Hermann Bartels (1928 - 1989)

The oeuvre of Hermann Bartels, who never attended an art academy, but instead enrolled only in private art lessons, displays an extraordinarily wide scope. The work’s development spans from stain- and blotch-paintings, monochromes aligned with the ZERO movement, to angle-montage and ‘Streifenüberspannung’ (a unique technique, by which colourful strips were overlaid and stretched onto a primed, white canvas).

Colour and its materiality played a central role throughout his work, a focus he shared with many of his contemporary artists. This fact is made manifest in the impasto application of large quantities of paint, as well as the varying combination of colourful bases.  

Towards the end of the 50s, influenced by French ‘art informel’, Bartels isolated the blotch in his pictures and made it an archetype, a primal form consisting of one sole, great blotch. He applied paint in thick, impasto layers, additionally scraping at it with a spatula, the attention to texture performing a decided shift towards the monochrome. Typically, the resin-based paints where distributed from left to right over a canvas of upright format, whereby vertically arranged ridge-like structures emerge on the edges, while the space between opens up into a smooth plain.

In the 7th evening exhibition held by the ZERO-group in what was Otto Piene’s atelier at the time, Bartels was represented with an informal work that carried the title No. 92. Further, he contributed a short text to the simultaneously published Magazine ZERO 1.

1959/60 was the creation of his increasingly monochrome scrape-paintings, held primarily in black and white. Frequently, his informal earlier pictures double as painting surfaces for these new works. Eventually he moved to Düsseldorf in 1960, so as to be closer to the group around Heinz Mack, Günter Uecker and Piene. During this time, he participated in several important ZERO exhibits.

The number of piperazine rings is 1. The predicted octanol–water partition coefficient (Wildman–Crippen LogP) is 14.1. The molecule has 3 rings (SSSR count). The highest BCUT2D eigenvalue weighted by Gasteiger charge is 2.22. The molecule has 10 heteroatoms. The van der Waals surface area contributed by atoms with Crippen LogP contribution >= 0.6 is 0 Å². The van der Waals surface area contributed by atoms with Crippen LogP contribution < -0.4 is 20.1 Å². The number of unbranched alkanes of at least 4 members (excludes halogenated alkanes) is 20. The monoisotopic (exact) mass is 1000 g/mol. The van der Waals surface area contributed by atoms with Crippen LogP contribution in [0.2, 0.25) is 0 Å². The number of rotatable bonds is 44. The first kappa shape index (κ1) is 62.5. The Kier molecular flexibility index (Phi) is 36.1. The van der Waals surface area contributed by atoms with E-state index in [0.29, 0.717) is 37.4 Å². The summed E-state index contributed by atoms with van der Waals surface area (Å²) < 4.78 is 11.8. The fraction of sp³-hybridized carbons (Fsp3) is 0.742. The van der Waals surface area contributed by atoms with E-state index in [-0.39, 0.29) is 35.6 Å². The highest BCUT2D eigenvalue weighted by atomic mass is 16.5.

However, as early as 1967, Bartels moved on from monochromes and turned to his ‘parallel montages’. According to the artist himself, the move from the sculpturally circumscribed areas to the multi-phase colourful, ‘stripe-paintings’, in which tonal gradation or simultaneous contrasts and complements are juxtaposed, presents a natural evolution.

From the second half of the 70s onwards, Bartels concentrates progressively on painting, creating his combines and in the late 80s, his complexes.

 

 

 

1928 Born in Riesenburg, West Prussia

 

1946 - 48 Apprenticeship as wood turner, after apprenticeship as bookseller

 

Private Art Education by the late impressionistic artist Kurt Bernecker, courses at the Kunstakademie Hamburg by Kurt Kranz

 

1952 Moved to Frankfurt on the Main 

 

1955-65 White based „Fleckenbilder“

 

1958 Meets Arnulf Rainer 

 

Short essay in the issue ZERO 1

 

1959 – 63 Monochrome „Spachtelbilder“, mostly in black or white

 

1960 Moved to Düsseldorf

 

1961 Journey to the netherlands, contact with the group nul

 

1963 – 65 „Farbstreifen“

 

from 1967 „Parallel-Montagen“

 

from 1977 „Freiwinklige Combines“

 

from 1986 „Complexes“

 

1989 Died in Düsseldorf

1955 Represented by the Zimmergalerie Franck, in contact with the artist group  Quadriga

 

1957 Galerie l’Entracte, Lausanne

 

1958 Group show with Lothar Quinte in the Wiener Galerie St. Stephan

 

           Participation at the 7th evening exhibition in Otto Pienes atelier in Düsseldorf

 

1960 Group show, Monochrome Malerei, Museum Morsbroich, Leverkusen

 

1961 dato-Galerie, Frankfurt am Main

 

1966 Group show, Weiss auf Weiss, Kunsthalle Bern

 

1972 Halfmannshof, Gelsenkirchen

 

1994 Galerie Schoeller, Düsseldorf

 

2003 Märkische Museum, Witten/Ruhr

 

2010 Hermann Bartels – Malerei zwischen Fläche und Raum, Museum für Konkrete Kunst Ingolstadt

 

2017 Le socle du monde Biennale, Herning Museum of Contemporary Art, Denmark